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Urban community gardens are cool green oases in city environments that are often overwhelming in their density and complexity. Beyond their role as refuge, however, community gardens have provided the basis for a number of novel sociocultural experiments. Neighborhood residents grow vegetables to supplement their grocery budgets, giving them greater control over their own food and nutrition. Children have an opportunity to learn about gardening, plants and insects, and the ecology of their own neighborhoods. Artists stage music, theater, and other performances in gardens for audiences who otherwise might not have access to cultural resources. With the advent of development and the struggle to defend green space, the community gardens have also become the locus of grassroots political organizing.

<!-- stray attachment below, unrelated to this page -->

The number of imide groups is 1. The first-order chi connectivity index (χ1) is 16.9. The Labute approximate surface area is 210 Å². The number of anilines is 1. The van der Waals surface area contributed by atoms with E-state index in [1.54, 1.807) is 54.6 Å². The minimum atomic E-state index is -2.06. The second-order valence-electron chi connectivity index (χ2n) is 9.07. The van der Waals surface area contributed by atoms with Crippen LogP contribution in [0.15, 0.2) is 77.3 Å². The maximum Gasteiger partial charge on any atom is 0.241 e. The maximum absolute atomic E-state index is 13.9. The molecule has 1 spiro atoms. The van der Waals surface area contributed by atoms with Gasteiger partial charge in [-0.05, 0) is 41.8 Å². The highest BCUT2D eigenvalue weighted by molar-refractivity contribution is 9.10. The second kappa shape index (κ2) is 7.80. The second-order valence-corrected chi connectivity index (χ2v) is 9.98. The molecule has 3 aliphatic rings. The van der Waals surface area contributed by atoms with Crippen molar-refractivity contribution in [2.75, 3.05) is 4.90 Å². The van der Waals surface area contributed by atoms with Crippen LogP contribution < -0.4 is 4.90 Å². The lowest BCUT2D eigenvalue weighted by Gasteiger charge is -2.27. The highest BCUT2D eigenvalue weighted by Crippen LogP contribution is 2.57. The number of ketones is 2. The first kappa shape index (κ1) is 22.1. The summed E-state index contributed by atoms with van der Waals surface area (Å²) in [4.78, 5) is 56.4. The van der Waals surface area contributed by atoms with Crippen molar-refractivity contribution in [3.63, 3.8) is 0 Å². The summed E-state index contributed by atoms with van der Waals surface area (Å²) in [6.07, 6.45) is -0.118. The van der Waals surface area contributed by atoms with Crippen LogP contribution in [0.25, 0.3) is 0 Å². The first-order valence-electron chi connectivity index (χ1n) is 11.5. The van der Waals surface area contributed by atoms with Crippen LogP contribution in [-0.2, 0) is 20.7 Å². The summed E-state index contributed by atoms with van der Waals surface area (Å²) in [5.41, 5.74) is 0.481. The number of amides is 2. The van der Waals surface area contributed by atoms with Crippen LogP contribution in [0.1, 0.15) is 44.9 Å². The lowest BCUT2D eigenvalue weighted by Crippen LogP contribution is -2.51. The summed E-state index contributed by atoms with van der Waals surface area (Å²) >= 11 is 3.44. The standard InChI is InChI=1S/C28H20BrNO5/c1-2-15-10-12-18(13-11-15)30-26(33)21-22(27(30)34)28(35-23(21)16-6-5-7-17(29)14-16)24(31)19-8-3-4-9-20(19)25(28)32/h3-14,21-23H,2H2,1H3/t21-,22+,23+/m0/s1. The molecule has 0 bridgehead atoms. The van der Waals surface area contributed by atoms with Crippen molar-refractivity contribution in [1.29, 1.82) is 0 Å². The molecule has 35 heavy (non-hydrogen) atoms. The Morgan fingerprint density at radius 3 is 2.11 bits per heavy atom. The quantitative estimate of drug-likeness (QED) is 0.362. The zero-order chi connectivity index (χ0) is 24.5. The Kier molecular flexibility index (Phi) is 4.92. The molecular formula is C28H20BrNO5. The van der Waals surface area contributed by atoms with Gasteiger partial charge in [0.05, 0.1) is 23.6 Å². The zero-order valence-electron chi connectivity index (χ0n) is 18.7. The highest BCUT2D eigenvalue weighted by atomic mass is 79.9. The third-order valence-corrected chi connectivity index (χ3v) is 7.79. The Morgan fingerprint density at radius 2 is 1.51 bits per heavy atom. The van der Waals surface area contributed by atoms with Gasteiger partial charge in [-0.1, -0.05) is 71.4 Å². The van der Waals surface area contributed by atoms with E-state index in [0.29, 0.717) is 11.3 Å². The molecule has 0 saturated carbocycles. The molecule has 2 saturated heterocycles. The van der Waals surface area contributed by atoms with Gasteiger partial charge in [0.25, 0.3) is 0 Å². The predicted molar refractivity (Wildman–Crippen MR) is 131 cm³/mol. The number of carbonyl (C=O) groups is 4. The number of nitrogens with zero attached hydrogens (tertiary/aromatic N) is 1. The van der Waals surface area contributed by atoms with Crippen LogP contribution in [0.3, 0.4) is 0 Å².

History of Community Gardens

Urban agriculture has a ...

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